Do We Utilize Responsive Templates or Frameworks?January 31, 2020
Having developed all sites with responsiveness in mind for at least the last 7+ years, the question is often asked by clients as to whether or not we look to use a framework (ie Bootstrap, Foundation, etc). While we have in very specific cases, the answer is almost no. For frontend frameworks we typically utilize custom media queries, regardless of whether it is a website or a web application.
The only times we utilize a framework is if we are developing something into an existing development team that leverages that specific framework (or wants to) or if utilizes the framework helps to reduce the cost and time associated with putting up an MVP software initially.
Depending on the specific scope we actually often design custom for Desktop, Tablet and Mobile in order to best convert those UI experiences into the appropriate UX flows. The exception is when a client requests for us to use a framework and in that case it is typically Tailwind, Bootstrap or Foundation.
Below is a brief discussion of how we think about responsive frameworks in regards to a project structure.
Tony: So, do we adhere, or when do we adhere to frameworks for web design response?
Jake: Yeah, everything we build is responsive. You’d have a difficult time building a site these days that isn’t responsive, unless you know that 95% of your users are going to be coming in on a desktop. Everything that we do is responsive. As far as the tools and technologies we use behind responsive design, our team is good enough to where they write all that themselves. We know how CSS works, we know how the browser and animations and media queries, all these things happen, and so more often than not, we build those things. However, if there are tools that maybe get us a little bit farther, we’re more than willing and capable of using them. So, like Bootstrap for example is a very popular frontend library that has components and/or responsive capabilities, and so we have clients sometimes that the UI isn’t as important, and they just need something that’s functioning, and so we might lean more on that Bootstrap. There’s also other libraries like Tailwind which is a personal favorite of mine, that’s all utility class based and it allows you to still have a custom UI but has a standardized process and utilities and how you work with all those classes. At the end of the day it’s going to be determined by the project and the people working on it, and what they feel most comfortable with.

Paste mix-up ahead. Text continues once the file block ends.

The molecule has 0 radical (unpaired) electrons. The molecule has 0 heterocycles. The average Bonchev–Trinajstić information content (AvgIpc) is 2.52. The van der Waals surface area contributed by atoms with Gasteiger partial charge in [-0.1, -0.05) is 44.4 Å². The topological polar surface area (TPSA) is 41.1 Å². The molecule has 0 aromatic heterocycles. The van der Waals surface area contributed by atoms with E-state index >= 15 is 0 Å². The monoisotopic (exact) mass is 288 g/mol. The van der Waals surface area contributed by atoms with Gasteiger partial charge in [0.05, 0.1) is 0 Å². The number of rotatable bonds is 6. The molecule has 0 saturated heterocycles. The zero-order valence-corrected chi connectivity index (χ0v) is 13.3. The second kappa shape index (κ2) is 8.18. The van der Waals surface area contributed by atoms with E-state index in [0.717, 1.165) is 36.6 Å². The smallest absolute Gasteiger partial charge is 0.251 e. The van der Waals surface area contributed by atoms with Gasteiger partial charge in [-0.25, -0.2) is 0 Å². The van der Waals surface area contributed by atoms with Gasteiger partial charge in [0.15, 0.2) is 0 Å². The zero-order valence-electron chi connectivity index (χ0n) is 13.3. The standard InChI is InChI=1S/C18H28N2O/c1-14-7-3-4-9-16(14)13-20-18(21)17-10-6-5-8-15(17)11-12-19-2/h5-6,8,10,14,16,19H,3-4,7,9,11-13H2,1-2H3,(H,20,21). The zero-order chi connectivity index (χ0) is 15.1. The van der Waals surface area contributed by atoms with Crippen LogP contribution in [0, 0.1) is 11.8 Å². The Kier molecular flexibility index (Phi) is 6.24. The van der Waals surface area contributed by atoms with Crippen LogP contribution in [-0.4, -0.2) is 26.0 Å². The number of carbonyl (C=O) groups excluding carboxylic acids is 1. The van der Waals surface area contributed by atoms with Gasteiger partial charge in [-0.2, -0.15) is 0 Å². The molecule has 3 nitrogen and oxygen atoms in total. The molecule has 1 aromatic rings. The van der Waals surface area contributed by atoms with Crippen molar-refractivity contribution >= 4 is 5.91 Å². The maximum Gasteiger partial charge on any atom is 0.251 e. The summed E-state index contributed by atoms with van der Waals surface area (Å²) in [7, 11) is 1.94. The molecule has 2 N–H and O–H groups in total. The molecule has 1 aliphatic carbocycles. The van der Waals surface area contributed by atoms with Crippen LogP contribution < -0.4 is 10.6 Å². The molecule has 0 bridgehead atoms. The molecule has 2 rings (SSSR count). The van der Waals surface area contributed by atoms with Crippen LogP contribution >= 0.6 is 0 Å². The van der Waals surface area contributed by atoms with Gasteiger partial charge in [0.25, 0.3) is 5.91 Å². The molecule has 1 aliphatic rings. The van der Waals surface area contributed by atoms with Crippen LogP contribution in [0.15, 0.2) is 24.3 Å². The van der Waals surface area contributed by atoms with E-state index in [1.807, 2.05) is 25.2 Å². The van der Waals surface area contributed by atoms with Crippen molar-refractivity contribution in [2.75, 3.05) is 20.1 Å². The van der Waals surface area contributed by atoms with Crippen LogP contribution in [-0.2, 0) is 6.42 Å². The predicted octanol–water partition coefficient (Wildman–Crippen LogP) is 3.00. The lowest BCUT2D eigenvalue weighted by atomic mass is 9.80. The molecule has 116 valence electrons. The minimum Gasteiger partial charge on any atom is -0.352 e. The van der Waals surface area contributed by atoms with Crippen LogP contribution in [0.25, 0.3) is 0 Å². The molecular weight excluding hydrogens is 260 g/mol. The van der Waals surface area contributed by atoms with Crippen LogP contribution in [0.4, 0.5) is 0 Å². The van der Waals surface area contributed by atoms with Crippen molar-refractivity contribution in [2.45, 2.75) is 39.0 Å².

Tony: Yeah, I know a huge thing is maintainability by client, because we’ve had clients in the past that they say, hey, I want Bootstrap, I want Foundation, I want a framework because the people I’m going to be having, we want to build documentation, style guide, components library, that they don’t know how to do custom media queries, and so where that change is happening and by who plays a large factor.
Jake: That’s a big advantage of going more of the UI library approach, is that if I have a Tailwind question, I go to the Tailwind docs and there it is. If somebody else on my team is popping into my code and sees that I’m using Tailwind, they can do the very same thing, versus as soon as you hop into something that’s a little bit more custom, you have to learn some of that. That has advantages and disadvantages, but again, like you said, it really comes down to the team and where you’re planning on taking it.